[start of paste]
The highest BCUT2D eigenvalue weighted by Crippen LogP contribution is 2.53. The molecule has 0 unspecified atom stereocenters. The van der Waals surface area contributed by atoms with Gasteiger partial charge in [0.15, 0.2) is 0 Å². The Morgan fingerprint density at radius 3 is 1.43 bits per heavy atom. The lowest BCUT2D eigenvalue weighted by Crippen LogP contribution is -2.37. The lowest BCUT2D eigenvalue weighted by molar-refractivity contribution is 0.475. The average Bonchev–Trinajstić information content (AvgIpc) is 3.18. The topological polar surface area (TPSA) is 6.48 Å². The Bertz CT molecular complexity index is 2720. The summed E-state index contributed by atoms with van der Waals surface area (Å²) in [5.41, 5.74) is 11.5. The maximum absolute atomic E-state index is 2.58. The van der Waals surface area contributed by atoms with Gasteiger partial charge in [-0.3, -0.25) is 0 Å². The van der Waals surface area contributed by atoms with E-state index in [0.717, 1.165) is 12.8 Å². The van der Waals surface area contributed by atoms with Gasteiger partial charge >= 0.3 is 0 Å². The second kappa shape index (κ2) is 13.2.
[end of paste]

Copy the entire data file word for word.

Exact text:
The highest BCUT2D eigenvalue weighted by Crippen LogP contribution is 2.53. The molecule has 0 unspecified atom stereocenters. The van der Waals surface area contributed by atoms with Gasteiger partial charge in [0.15, 0.2) is 0 Å². The Morgan fingerprint density at radius 3 is 1.43 bits per heavy atom. The lowest BCUT2D eigenvalue weighted by Crippen LogP contribution is -2.37. The lowest BCUT2D eigenvalue weighted by molar-refractivity contribution is 0.475. The average Bonchev–Trinajstić information content (AvgIpc) is 3.18. The topological polar surface area (TPSA) is 6.48 Å². The Bertz CT molecular complexity index is 2720. The summed E-state index contributed by atoms with van der Waals surface area (Å²) in [5.41, 5.74) is 11.5. The maximum absolute atomic E-state index is 2.58. The van der Waals surface area contributed by atoms with Gasteiger partial charge in [-0.3, -0.25) is 0 Å². The van der Waals surface area contributed by atoms with E-state index in [0.717, 1.165) is 12.8 Å². The van der Waals surface area contributed by atoms with Gasteiger partial charge >= 0.3 is 0 Å². The second kappa shape index (κ2) is 13.2.